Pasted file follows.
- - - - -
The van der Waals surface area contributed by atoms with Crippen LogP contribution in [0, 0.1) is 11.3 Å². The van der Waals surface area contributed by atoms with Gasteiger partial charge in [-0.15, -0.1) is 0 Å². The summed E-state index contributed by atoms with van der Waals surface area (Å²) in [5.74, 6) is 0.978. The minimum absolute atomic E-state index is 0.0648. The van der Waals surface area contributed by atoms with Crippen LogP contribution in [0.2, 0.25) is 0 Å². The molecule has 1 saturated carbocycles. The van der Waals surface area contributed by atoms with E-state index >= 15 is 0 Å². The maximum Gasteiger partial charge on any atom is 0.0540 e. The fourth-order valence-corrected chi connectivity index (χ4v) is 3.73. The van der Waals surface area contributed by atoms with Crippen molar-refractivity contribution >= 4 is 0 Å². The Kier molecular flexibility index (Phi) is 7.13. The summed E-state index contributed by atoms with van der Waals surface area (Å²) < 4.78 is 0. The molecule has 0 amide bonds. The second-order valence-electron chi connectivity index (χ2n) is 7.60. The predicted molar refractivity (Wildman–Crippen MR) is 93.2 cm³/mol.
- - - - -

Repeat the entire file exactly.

The van der Waals surface area contributed by atoms with Crippen LogP contribution in [0, 0.1) is 11.3 Å². The van der Waals surface area contributed by atoms with Gasteiger partial charge in [-0.15, -0.1) is 0 Å². The summed E-state index contributed by atoms with van der Waals surface area (Å²) in [5.74, 6) is 0.978. The minimum absolute atomic E-state index is 0.0648. The van der Waals surface area contributed by atoms with Crippen LogP contribution in [0.2, 0.25) is 0 Å². The molecule has 1 saturated carbocycles. The van der Waals surface area contributed by atoms with E-state index >= 15 is 0 Å². The maximum Gasteiger partial charge on any atom is 0.0540 e. The fourth-order valence-corrected chi connectivity index (χ4v) is 3.73. The van der Waals surface area contributed by atoms with Crippen molar-refractivity contribution >= 4 is 0 Å². The Kier molecular flexibility index (Phi) is 7.13. The summed E-state index contributed by atoms with van der Waals surface area (Å²) < 4.78 is 0. The molecule has 0 amide bonds. The second-order valence-electron chi connectivity index (χ2n) is 7.60. The predicted molar refractivity (Wildman–Crippen MR) is 93.2 cm³/mol.